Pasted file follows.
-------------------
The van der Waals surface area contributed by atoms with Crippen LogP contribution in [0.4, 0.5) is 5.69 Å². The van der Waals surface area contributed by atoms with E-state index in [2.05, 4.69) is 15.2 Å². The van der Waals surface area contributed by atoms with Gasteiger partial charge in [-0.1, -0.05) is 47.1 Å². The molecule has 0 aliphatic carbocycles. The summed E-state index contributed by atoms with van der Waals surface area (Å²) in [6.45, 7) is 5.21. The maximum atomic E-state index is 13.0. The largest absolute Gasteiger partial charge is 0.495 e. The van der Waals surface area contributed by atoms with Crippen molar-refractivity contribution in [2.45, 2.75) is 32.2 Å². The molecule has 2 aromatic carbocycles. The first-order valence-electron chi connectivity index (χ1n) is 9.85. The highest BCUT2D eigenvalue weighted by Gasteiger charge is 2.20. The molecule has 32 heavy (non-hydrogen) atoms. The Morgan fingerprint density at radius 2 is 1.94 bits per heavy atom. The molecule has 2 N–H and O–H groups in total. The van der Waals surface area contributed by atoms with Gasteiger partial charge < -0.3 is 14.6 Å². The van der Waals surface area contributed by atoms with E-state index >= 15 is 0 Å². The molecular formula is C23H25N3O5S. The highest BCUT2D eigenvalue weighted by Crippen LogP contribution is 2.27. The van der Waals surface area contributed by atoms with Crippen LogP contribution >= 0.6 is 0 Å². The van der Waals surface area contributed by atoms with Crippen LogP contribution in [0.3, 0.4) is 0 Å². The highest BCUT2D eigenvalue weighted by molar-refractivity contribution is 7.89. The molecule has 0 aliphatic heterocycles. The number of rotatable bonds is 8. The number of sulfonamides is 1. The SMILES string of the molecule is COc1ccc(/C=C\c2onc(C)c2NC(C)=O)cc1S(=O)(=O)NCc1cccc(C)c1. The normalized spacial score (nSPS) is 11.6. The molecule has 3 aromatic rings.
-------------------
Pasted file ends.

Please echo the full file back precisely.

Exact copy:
The van der Waals surface area contributed by atoms with Crippen LogP contribution in [0.4, 0.5) is 5.69 Å². The van der Waals surface area contributed by atoms with E-state index in [2.05, 4.69) is 15.2 Å². The van der Waals surface area contributed by atoms with Gasteiger partial charge in [-0.1, -0.05) is 47.1 Å². The molecule has 0 aliphatic carbocycles. The summed E-state index contributed by atoms with van der Waals surface area (Å²) in [6.45, 7) is 5.21. The maximum atomic E-state index is 13.0. The largest absolute Gasteiger partial charge is 0.495 e. The van der Waals surface area contributed by atoms with Crippen molar-refractivity contribution in [2.45, 2.75) is 32.2 Å². The molecule has 2 aromatic carbocycles. The first-order valence-electron chi connectivity index (χ1n) is 9.85. The highest BCUT2D eigenvalue weighted by Gasteiger charge is 2.20. The molecule has 32 heavy (non-hydrogen) atoms. The Morgan fingerprint density at radius 2 is 1.94 bits per heavy atom. The molecule has 2 N–H and O–H groups in total. The van der Waals surface area contributed by atoms with Gasteiger partial charge < -0.3 is 14.6 Å². The van der Waals surface area contributed by atoms with E-state index >= 15 is 0 Å². The molecular formula is C23H25N3O5S. The highest BCUT2D eigenvalue weighted by Crippen LogP contribution is 2.27. The van der Waals surface area contributed by atoms with Crippen LogP contribution >= 0.6 is 0 Å². The van der Waals surface area contributed by atoms with Crippen LogP contribution in [0.3, 0.4) is 0 Å². The highest BCUT2D eigenvalue weighted by molar-refractivity contribution is 7.89. The molecule has 0 aliphatic heterocycles. The number of rotatable bonds is 8. The number of sulfonamides is 1. The SMILES string of the molecule is COc1ccc(/C=C\c2onc(C)c2NC(C)=O)cc1S(=O)(=O)NCc1cccc(C)c1. The normalized spacial score (nSPS) is 11.6. The molecule has 3 aromatic rings.